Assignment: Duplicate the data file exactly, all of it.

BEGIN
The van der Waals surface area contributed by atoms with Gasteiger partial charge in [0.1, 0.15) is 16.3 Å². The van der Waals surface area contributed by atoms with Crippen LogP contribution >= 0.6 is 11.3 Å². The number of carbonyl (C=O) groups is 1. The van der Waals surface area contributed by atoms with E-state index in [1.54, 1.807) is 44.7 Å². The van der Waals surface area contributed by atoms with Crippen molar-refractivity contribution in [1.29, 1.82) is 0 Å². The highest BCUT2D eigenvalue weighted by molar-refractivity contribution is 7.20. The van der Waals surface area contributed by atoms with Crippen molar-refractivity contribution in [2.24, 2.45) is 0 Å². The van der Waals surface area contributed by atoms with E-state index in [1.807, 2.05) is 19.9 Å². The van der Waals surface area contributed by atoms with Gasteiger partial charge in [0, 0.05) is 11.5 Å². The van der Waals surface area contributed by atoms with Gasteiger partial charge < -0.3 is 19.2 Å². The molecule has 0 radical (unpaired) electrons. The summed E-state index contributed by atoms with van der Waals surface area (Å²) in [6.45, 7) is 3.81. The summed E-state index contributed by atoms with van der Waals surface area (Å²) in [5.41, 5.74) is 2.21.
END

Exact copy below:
The van der Waals surface area contributed by atoms with Gasteiger partial charge in [0.1, 0.15) is 16.3 Å². The van der Waals surface area contributed by atoms with Crippen LogP contribution >= 0.6 is 11.3 Å². The number of carbonyl (C=O) groups is 1. The van der Waals surface area contributed by atoms with E-state index in [1.54, 1.807) is 44.7 Å². The van der Waals surface area contributed by atoms with Crippen molar-refractivity contribution in [1.29, 1.82) is 0 Å². The highest BCUT2D eigenvalue weighted by molar-refractivity contribution is 7.20. The van der Waals surface area contributed by atoms with Crippen molar-refractivity contribution in [2.24, 2.45) is 0 Å². The van der Waals surface area contributed by atoms with E-state index in [1.807, 2.05) is 19.9 Å². The van der Waals surface area contributed by atoms with Gasteiger partial charge in [0, 0.05) is 11.5 Å². The van der Waals surface area contributed by atoms with Gasteiger partial charge < -0.3 is 19.2 Å². The molecule has 0 radical (unpaired) electrons. The summed E-state index contributed by atoms with van der Waals surface area (Å²) in [6.45, 7) is 3.81. The summed E-state index contributed by atoms with van der Waals surface area (Å²) in [5.41, 5.74) is 2.21.